Wednesday, June 22, 2011

Who's Afraid of Virginia Woolf?

When Elizabeth Taylor died earlier this year, there was much talk about which of her many movies was her best.

Such discussions are generally fruitless for me. I mean, someone like Liz Taylor made movies for half a century, all kinds of movies. She made movies when she was a young girl. She made movies when she was a beautiful, seductive young woman. She made movies when she was a more mature woman and could bring that perspective to her role.

She made comedies, dramas, love stories, and she made them with most of the most talented actors and actresses of her lifetime.

I can't narrow it down to just one really great movie. When Liz Taylor is the topic, I always feel it is necessary to mention several movies — different types of movies from different eras and with different casts and directors.

But if my back is to the wall, if I absolutely must pick the movie I think was the best of all the movies she made, I would have to pick the one that premiered 45 years ago today — "Who's Afraid of Virginia Woolf?"

It's easy, as the film's trailer says, to talk about it, but it is difficult to tell people about it.

See, most of the "action" in the film takes place in the viewers' minds. It is primarily dialogue about people who may or may not have existed and things that may or may not have happened — even some things that supposedly happened (or didn't happen) while something else occupied the attention of the camera (and, consequently, the viewers).

"Who's Afraid of Virginia Woolf?" began as an Edward Albee play that enjoyed quite a bit of success on Broadway in the early 1960s. It was set in a rather sleepy college town in New England — in the home of a middle–aged history professor and his wife.

The premise was that the history professor (Richard Burton) and his wife (Taylor) had attended some sort of faculty mixer thrown by her unseen father (who, the audience learned, was the president of the school). While there, they met a young couple — the husband (George Segal) was a newly appointed professor at the school, a strapping, good–looking fellow with an athletic background and a timid wife (Sandy Dennis) with whom he seemed mismatched.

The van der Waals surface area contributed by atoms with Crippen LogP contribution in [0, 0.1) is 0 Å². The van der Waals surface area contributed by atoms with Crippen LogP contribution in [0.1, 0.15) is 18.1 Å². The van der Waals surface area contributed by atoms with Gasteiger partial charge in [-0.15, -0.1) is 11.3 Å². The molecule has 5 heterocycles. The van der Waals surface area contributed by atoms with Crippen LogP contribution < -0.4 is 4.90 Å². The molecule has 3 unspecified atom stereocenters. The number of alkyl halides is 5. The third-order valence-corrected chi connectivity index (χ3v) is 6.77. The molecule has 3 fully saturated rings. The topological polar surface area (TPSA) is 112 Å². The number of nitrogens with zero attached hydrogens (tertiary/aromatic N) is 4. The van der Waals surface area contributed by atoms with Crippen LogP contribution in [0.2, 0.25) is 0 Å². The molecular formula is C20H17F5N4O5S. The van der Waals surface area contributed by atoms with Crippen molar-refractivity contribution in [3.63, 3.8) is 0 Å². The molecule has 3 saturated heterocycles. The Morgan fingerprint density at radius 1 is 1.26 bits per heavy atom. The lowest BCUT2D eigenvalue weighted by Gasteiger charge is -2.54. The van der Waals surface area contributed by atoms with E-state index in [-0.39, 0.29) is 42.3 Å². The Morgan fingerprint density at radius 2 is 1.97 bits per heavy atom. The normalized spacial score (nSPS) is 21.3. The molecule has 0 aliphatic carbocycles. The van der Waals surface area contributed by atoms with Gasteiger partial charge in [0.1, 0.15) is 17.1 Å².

As the movie opened, George and Martha (Burton and Taylor) drunkenly returned to their home in the early hours of a Sunday — where Martha announced that she had invited the young couple over for some post–party drinks and conversation. She insisted that the young man was a "math" teacher although it turned out that he was actually a biology teacher.

I suppose that was the first real hint of what was to come. "Who's Afraid of Virginia Woolf?" was about a lot of word games, word manipulation, and the uncertainty over the young instructor's specialty might have been part of that.

I've seen that movie several times now. Maybe there is something obvious about mistaking a biology teacher for a math teacher — but, if there is, I've never figured out what it was.

That really doesn't matter, I guess. There were times when the story took on such a Through the Looking Glass quality that, even if there was no significance (either obvious or subtle) behind confusing a biology teacher for a math teacher, it seems fitting that it would be one of the "games" that George and Martha played.

And they played a lot of games.

Their games included some suggestive and controversial (for 1966) language — stuff like "up yours," "screw you," "god damn," "son of a bitch" and the name that was given to one of the games, "hump the hostess."